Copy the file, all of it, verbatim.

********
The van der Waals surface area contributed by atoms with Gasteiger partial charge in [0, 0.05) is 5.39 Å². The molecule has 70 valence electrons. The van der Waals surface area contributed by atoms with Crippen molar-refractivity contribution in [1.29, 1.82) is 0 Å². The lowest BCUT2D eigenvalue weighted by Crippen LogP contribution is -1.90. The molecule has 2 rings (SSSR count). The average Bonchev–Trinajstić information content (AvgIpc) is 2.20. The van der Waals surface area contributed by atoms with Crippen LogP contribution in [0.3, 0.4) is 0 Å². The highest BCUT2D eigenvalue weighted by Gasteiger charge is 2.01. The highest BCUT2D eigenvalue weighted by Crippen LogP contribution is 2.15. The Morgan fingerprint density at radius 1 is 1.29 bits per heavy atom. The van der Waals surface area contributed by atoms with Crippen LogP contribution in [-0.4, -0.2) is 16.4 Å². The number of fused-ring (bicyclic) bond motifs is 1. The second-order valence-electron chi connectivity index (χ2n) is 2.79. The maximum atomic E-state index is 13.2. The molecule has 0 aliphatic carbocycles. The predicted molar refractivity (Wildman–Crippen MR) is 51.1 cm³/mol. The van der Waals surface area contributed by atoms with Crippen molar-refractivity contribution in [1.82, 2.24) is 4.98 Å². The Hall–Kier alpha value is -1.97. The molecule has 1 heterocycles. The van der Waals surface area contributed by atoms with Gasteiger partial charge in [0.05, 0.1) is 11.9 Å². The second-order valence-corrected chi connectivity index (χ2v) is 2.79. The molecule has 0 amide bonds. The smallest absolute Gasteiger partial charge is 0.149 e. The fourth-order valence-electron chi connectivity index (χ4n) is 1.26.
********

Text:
The van der Waals surface area contributed by atoms with Gasteiger partial charge in [0, 0.05) is 5.39 Å². The molecule has 70 valence electrons. The van der Waals surface area contributed by atoms with Crippen molar-refractivity contribution in [1.29, 1.82) is 0 Å². The lowest BCUT2D eigenvalue weighted by Crippen LogP contribution is -1.90. The molecule has 2 rings (SSSR count). The average Bonchev–Trinajstić information content (AvgIpc) is 2.20. The van der Waals surface area contributed by atoms with Crippen LogP contribution in [0.3, 0.4) is 0 Å². The highest BCUT2D eigenvalue weighted by Gasteiger charge is 2.01. The highest BCUT2D eigenvalue weighted by Crippen LogP contribution is 2.15. The Morgan fingerprint density at radius 1 is 1.29 bits per heavy atom. The van der Waals surface area contributed by atoms with Crippen LogP contribution in [-0.4, -0.2) is 16.4 Å². The number of fused-ring (bicyclic) bond motifs is 1. The second-order valence-electron chi connectivity index (χ2n) is 2.79. The maximum atomic E-state index is 13.2. The molecule has 0 aliphatic carbocycles. The predicted molar refractivity (Wildman–Crippen MR) is 51.1 cm³/mol. The van der Waals surface area contributed by atoms with Crippen molar-refractivity contribution in [1.82, 2.24) is 4.98 Å². The Hall–Kier alpha value is -1.97. The molecule has 1 heterocycles. The van der Waals surface area contributed by atoms with Gasteiger partial charge in [0.05, 0.1) is 11.9 Å². The second-order valence-corrected chi connectivity index (χ2v) is 2.79. The molecule has 0 amide bonds. The smallest absolute Gasteiger partial charge is 0.149 e. The fourth-order valence-electron chi connectivity index (χ4n) is 1.26.